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Wednesday, July 11, 2018 - 19:45

Permanent Representative of the Philippines to the United Nations Teodoro L. Locsin, Jr. delivers the Philippine statement during the Security Council Open Debate on Children and Armed Conflict.


9 July 2018, New York – Permanent Representative to the United Nations in New York Ambassador Teodoro L. Locsin Jr. affirmed the primary duty of the Armed Forces of the Philippines not only to keep the peace but also to keep children away from armed conflict and, for those caught in the midst of battle, to keep them safe.

In his statement delivered during the Security Council Open Debate on Children and Armed Conflict on the theme “Protecting children today prevents conflicts tomorrow” last July 9, Ambassador Locsin cited that under AFP’s regulation called “Children protection during armed conflict situations,” children are given special protection in armed conflict settings to spare them the immeasurable psychological cost of war that they will have to bear into adulthood which impacts on the nation’s future.

“Children have the right not to know firsthand the horrors of war.  They have the right not to know fear, the kind one feels staring down the barrel of a gun aimed at one.  Children have the right not to know what a battlefield looks like.  It is one place where they do not belong, along with a militant’s malignant embrace,” Ambassador Locsin said.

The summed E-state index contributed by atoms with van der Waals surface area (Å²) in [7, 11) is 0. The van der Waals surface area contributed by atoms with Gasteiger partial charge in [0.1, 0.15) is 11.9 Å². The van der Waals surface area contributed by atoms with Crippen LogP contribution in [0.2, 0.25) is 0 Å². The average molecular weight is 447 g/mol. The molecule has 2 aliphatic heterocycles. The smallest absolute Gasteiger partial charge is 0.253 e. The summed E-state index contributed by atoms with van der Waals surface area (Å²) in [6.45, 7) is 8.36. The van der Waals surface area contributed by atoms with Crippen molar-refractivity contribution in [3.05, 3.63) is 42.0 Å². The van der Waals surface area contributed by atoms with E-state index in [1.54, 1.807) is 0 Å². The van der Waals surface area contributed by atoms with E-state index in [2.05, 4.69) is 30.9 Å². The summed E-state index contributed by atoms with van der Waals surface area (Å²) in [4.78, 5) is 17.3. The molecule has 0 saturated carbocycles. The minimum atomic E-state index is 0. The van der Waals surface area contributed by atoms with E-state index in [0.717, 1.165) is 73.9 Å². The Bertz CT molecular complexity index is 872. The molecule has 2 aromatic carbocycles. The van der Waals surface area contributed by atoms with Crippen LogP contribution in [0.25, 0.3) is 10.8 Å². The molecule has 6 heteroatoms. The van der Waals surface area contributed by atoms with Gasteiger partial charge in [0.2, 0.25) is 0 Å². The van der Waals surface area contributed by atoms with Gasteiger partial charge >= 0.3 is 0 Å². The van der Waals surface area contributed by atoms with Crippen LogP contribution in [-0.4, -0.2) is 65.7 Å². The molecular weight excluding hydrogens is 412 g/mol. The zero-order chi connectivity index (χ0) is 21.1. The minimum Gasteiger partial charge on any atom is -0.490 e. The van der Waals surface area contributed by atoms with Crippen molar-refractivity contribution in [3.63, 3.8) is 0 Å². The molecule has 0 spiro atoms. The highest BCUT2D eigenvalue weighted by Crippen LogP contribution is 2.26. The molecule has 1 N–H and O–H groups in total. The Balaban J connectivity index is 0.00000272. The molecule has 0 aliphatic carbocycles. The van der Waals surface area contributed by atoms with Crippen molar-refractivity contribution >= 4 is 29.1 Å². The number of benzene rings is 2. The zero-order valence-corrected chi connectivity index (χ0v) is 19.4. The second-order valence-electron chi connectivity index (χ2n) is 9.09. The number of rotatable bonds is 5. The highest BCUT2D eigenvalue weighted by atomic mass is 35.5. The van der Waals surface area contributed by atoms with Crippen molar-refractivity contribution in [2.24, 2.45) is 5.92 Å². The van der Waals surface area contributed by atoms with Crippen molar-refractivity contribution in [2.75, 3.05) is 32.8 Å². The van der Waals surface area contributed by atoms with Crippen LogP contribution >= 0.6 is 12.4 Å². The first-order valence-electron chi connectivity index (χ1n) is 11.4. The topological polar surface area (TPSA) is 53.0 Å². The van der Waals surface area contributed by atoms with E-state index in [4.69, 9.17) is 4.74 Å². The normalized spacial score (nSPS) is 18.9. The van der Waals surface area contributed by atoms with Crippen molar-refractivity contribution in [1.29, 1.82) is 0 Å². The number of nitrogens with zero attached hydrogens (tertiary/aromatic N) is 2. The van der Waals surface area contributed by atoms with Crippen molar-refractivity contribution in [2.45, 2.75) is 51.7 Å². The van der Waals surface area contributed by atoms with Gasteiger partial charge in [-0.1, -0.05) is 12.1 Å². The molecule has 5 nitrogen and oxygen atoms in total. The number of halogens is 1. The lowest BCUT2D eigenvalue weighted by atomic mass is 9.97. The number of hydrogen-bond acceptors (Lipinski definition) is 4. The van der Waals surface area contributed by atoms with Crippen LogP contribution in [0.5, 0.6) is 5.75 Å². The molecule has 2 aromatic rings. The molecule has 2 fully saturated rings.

Referring to the painful experience of the siege of Marawi where children recruited by the militants were hurt, Ambassador Locsin said under the AFP’s regulation, children rescued and recovered, including those apprehended for alleged association with rebel armed groups, are handed over to the local social welfare officer for processing and pyscho-social services.  He also cited the ongoing collaboration between the Philippines’ Council for the Welfare of Children and UNICEF to end child rights violations.

Ambassador Locsin explained that these measures were in line with the Philippines’ strong commitment to the UN Convention on the Rights of the Child and its related Optional Protocols, laid out in the 3rd National Action Plan for Children and the Philippine Plan of Action for the Elimination of Violence Against Children.  He also cited Executive Order No. 138 that strengthens the Children in Armed Conflict program through the conduct of human rights trainings and monitoring, reporting and responding to child rights violations in situations of armed conflict. END.